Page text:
Making Sense of SNPs: Women's Understanding and Experiences of Receiving a Personalized Profile of Their Breast Cancer Risks
Genome wide association studies have identified a number of common genetic variants - single nucleotide polymorphisms (SNPs) - that combine to increase breast cancer risk. SNP profiling may enhance the accuracy of risk assessment and provides a personalized risk estimate. SNP testing for breast cancer risks may supplement other genetic tests in the future, however, before it can be implemented in the clinic we need to know how it will be perceived and received. Semi-structured qualitative interviews were conducted with 39 women who had previously had a breast cancer diagnosis and undergone BRCA1/2 testing, participated in the Variants in Practice (ViP) study and received personalized risk (SNP) profiles. Interviews explored their understanding and experiences of receiving this SNP information. Women reported feeling positive about receiving their personalized risk profile, because it: provided an explanation for their previous diagnosis of cancer, vindicated previous risk management decisions and clarified their own and other family members' risks. A small group was initially shocked to learn of the increased risk of a second primary breast cancer. This study suggests that the provision of personalized risk information about breast cancer generated by SNP profiling is understood and well received. However, a model of genetic counseling that incorporates monogenic and polygenic genetic information will need to be developed prior to clinical implementation.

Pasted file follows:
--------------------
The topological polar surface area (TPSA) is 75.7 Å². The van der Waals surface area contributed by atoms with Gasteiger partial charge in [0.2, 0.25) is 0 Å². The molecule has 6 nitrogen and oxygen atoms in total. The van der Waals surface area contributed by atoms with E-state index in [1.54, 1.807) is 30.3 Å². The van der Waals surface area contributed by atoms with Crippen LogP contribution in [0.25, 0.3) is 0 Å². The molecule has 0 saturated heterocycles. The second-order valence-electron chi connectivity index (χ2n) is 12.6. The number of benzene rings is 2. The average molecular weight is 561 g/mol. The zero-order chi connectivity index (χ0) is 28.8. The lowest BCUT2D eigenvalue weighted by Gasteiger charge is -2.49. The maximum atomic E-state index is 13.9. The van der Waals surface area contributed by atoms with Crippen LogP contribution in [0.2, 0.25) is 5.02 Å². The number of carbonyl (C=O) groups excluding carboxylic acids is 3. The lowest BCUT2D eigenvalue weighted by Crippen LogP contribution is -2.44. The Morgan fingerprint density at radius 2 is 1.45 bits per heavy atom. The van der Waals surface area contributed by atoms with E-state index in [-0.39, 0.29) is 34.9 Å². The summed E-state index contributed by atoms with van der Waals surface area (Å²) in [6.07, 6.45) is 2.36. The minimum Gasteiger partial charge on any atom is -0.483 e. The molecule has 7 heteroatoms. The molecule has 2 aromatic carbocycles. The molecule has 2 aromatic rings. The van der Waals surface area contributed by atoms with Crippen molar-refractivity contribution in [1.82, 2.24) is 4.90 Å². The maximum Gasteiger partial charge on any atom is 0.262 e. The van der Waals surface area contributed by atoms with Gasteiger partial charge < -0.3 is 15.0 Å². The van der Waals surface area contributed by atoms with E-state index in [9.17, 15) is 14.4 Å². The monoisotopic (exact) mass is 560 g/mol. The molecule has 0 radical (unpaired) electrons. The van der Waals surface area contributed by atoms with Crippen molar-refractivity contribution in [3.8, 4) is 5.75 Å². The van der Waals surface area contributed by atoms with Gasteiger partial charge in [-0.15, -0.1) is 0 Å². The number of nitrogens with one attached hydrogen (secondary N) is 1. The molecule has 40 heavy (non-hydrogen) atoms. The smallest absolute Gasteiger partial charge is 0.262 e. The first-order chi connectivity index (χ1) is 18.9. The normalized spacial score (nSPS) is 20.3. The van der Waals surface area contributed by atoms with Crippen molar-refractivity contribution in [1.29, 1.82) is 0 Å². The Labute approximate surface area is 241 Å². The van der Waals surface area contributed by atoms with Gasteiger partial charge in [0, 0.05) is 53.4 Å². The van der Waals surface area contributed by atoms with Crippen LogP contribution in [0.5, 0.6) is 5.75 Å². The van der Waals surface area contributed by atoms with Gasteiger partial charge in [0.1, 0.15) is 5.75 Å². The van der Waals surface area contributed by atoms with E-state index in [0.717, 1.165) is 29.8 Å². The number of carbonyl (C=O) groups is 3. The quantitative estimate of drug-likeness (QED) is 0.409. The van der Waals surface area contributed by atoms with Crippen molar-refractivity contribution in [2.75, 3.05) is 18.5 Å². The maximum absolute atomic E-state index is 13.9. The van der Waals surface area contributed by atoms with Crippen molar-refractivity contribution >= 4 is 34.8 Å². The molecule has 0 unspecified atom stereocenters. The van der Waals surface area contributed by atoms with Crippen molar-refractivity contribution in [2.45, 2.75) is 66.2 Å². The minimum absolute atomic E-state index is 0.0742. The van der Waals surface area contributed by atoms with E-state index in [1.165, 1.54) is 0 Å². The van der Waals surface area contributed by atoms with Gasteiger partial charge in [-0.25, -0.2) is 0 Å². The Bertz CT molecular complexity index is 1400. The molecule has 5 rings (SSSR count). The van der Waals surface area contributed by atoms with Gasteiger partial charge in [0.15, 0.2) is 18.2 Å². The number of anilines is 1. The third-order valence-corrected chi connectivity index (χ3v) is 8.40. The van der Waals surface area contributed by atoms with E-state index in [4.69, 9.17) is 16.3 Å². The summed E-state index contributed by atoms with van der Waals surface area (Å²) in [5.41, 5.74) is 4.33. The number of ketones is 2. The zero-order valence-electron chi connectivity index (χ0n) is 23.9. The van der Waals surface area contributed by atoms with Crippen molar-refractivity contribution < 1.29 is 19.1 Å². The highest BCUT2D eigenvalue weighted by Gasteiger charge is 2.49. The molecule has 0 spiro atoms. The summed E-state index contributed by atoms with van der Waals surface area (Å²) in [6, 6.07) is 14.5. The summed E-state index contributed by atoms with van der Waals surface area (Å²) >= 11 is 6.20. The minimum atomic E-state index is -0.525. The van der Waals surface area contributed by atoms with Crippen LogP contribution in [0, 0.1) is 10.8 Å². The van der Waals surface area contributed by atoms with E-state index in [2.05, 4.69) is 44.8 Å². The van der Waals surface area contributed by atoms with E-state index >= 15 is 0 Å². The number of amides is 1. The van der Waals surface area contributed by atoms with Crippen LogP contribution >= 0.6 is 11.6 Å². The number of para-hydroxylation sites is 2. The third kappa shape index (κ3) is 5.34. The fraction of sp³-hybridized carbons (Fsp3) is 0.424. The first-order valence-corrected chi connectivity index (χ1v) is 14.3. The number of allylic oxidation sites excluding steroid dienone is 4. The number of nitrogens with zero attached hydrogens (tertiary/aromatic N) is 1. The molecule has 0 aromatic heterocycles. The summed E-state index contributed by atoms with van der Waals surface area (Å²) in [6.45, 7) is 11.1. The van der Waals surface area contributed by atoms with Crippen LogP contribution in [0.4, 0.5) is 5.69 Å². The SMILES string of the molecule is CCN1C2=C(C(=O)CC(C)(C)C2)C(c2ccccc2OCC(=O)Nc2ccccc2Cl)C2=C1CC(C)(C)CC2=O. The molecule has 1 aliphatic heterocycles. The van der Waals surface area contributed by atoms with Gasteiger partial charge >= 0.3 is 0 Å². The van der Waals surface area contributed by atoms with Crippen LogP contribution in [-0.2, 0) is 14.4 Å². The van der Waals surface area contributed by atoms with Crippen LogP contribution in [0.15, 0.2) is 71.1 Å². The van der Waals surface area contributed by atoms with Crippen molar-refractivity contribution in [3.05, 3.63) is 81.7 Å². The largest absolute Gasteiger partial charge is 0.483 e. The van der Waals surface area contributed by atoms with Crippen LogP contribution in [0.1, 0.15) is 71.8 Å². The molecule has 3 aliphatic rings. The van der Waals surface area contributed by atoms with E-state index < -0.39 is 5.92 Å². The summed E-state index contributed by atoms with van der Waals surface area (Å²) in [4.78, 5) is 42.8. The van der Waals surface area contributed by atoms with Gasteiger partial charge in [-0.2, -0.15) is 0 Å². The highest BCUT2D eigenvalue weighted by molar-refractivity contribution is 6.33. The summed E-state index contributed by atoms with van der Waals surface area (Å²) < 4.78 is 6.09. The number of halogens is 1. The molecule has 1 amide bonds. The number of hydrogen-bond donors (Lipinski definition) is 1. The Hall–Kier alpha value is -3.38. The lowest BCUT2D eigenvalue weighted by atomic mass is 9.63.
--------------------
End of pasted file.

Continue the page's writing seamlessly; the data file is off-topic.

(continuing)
|Authors||Young, M. A.; Forrest, L. E.; Rasmussen, V. M.; James, P.; Mitchell, G.; Sawyer, S. D.; Reeve, K.; Hallowell, N.|
|Responsible Garvan Author|
|Publisher Name||Journal of Genetic Counseling|
|URL link to publisher's version||https://www.ncbi.nlm.nih.gov/pubmed/29168041|